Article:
We currently see two main policy options that the Government could choose:
Option 1 - A broad food industry levy on salt and sugar
This approach was recommended by the National Food Strategy and would be applied to all sugar and salt sold for use in processed foods or in restaurants and catering. It would therefore impact all processed food categories in which sugar or salt is used as an ingredient.
Under this model, imports of processed food would also be taxed when they enter the UK on the basis of their sugar and salt content in order to prevent manufacturers off-shoring their operations to avoid the tax. The levy would include a carve-out applied to sugar and salt that goes straight to retail to avoid taxing ingredients that are used in home cooking. The levy would be paid by the manufacturers and importers of processed foods. The National Food Strategy proposed it be applied at a rate of £3/kg on sugar (and other ingredients used for sweetening) and £6/kg on salt.
Option 2 - A targeted levy on specific, less nutritious product categories
The levy would target categories that contribute significantly to excess sugar or HFSS consumption and which are ‘discretionary’ i.e. non-essential elements of a healthy diet, to avoid it being applied to staple foods. Key categories to focus on are likely to include confectionery, cakes, desserts and biscuits, all of which contribute heavily to added sugar consumption.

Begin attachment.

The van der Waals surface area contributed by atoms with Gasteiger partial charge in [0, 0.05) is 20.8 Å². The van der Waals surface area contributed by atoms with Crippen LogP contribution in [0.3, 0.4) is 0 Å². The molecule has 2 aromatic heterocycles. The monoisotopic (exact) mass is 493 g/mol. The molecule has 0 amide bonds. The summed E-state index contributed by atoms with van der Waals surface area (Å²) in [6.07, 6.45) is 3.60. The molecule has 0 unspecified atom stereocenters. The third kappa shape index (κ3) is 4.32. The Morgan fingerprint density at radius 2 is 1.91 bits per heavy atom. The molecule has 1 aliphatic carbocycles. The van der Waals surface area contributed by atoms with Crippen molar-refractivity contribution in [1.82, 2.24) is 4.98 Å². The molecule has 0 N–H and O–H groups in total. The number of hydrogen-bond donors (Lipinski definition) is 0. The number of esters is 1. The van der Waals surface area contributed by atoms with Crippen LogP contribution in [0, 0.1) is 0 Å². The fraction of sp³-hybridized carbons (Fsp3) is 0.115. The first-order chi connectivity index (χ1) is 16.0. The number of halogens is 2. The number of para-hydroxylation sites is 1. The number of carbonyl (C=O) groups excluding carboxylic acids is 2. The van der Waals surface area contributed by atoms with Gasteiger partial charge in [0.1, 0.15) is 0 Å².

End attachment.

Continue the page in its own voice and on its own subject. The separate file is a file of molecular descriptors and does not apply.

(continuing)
A similar approach could be taken for savoury snacks or other processed foods containing high levels of salt. The product categories used by Government for restricting advertising and promotions, along with evidence from voluntary reformulation programmes, would provide a guide for defining which products would come into scope.
Both options are likely to deliver substantial public health and economic benefits. And though their primary goal would be to encourage businesses to produce healthier products, both would also have significant potential for raising revenues if businesses chose to continue selling less healthy food and drink rather than reformulating their products. Investing these revenues wisely in measures that support health and reduce dietary inequalities would strengthen the impact of the measures.
Recipe for Change Evidence Briefing: Health and economic benefits of an upstream sugar levy on select categories of food
Recipe for Change Evidence Briefing: Health and economic benefits of an upstream sugar and salt levy
How the sugary drinks tax was won